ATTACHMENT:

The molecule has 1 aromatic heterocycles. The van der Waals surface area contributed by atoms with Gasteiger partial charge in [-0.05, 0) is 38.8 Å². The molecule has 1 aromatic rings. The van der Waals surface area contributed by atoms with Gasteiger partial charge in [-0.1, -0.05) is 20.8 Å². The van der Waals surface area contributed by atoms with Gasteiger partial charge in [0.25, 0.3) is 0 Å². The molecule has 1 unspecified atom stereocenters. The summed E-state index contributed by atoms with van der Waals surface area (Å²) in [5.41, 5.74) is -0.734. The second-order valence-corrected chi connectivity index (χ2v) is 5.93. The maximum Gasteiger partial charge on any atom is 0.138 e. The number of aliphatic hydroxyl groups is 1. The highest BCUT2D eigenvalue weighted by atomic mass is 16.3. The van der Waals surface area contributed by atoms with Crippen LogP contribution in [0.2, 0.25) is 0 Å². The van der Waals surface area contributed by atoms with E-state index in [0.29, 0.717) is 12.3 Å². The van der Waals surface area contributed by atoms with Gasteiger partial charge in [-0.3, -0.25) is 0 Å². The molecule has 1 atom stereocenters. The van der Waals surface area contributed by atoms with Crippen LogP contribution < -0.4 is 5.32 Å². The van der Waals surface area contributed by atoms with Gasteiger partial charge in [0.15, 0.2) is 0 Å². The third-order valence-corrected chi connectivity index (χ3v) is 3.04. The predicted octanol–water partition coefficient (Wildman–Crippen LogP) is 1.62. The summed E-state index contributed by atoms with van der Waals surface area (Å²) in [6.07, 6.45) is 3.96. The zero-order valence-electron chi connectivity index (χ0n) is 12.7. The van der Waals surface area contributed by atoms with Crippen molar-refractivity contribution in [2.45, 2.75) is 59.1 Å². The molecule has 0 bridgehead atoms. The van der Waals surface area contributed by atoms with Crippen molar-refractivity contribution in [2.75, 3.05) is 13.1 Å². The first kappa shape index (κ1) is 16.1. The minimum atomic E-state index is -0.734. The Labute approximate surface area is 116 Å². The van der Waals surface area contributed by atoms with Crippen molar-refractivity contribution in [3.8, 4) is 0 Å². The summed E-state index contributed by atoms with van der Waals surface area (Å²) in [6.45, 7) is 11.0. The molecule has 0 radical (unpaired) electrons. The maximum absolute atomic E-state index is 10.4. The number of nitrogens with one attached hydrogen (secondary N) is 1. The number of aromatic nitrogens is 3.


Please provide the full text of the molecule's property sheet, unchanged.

The molecule has 1 aromatic heterocycles. The van der Waals surface area contributed by atoms with Gasteiger partial charge in [-0.05, 0) is 38.8 Å². The molecule has 1 aromatic rings. The van der Waals surface area contributed by atoms with Gasteiger partial charge in [-0.1, -0.05) is 20.8 Å². The van der Waals surface area contributed by atoms with Gasteiger partial charge in [0.25, 0.3) is 0 Å². The molecule has 1 unspecified atom stereocenters. The summed E-state index contributed by atoms with van der Waals surface area (Å²) in [5.41, 5.74) is -0.734. The second-order valence-corrected chi connectivity index (χ2v) is 5.93. The maximum Gasteiger partial charge on any atom is 0.138 e. The number of aliphatic hydroxyl groups is 1. The highest BCUT2D eigenvalue weighted by atomic mass is 16.3. The van der Waals surface area contributed by atoms with Crippen LogP contribution in [0.2, 0.25) is 0 Å². The van der Waals surface area contributed by atoms with E-state index in [0.29, 0.717) is 12.3 Å². The van der Waals surface area contributed by atoms with Gasteiger partial charge in [-0.3, -0.25) is 0 Å². The molecule has 1 atom stereocenters. The van der Waals surface area contributed by atoms with Crippen LogP contribution < -0.4 is 5.32 Å². The van der Waals surface area contributed by atoms with Gasteiger partial charge in [0.15, 0.2) is 0 Å². The third-order valence-corrected chi connectivity index (χ3v) is 3.04. The predicted octanol–water partition coefficient (Wildman–Crippen LogP) is 1.62. The summed E-state index contributed by atoms with van der Waals surface area (Å²) in [6.07, 6.45) is 3.96. The zero-order valence-electron chi connectivity index (χ0n) is 12.7. The van der Waals surface area contributed by atoms with Crippen molar-refractivity contribution in [2.45, 2.75) is 59.1 Å². The molecule has 0 bridgehead atoms. The van der Waals surface area contributed by atoms with Crippen molar-refractivity contribution in [2.75, 3.05) is 13.1 Å². The first kappa shape index (κ1) is 16.1. The minimum atomic E-state index is -0.734. The Labute approximate surface area is 116 Å². The van der Waals surface area contributed by atoms with Crippen molar-refractivity contribution in [3.8, 4) is 0 Å². The summed E-state index contributed by atoms with van der Waals surface area (Å²) in [6.45, 7) is 11.0. The molecule has 0 radical (unpaired) electrons. The maximum absolute atomic E-state index is 10.4. The number of nitrogens with one attached hydrogen (secondary N) is 1. The number of aromatic nitrogens is 3.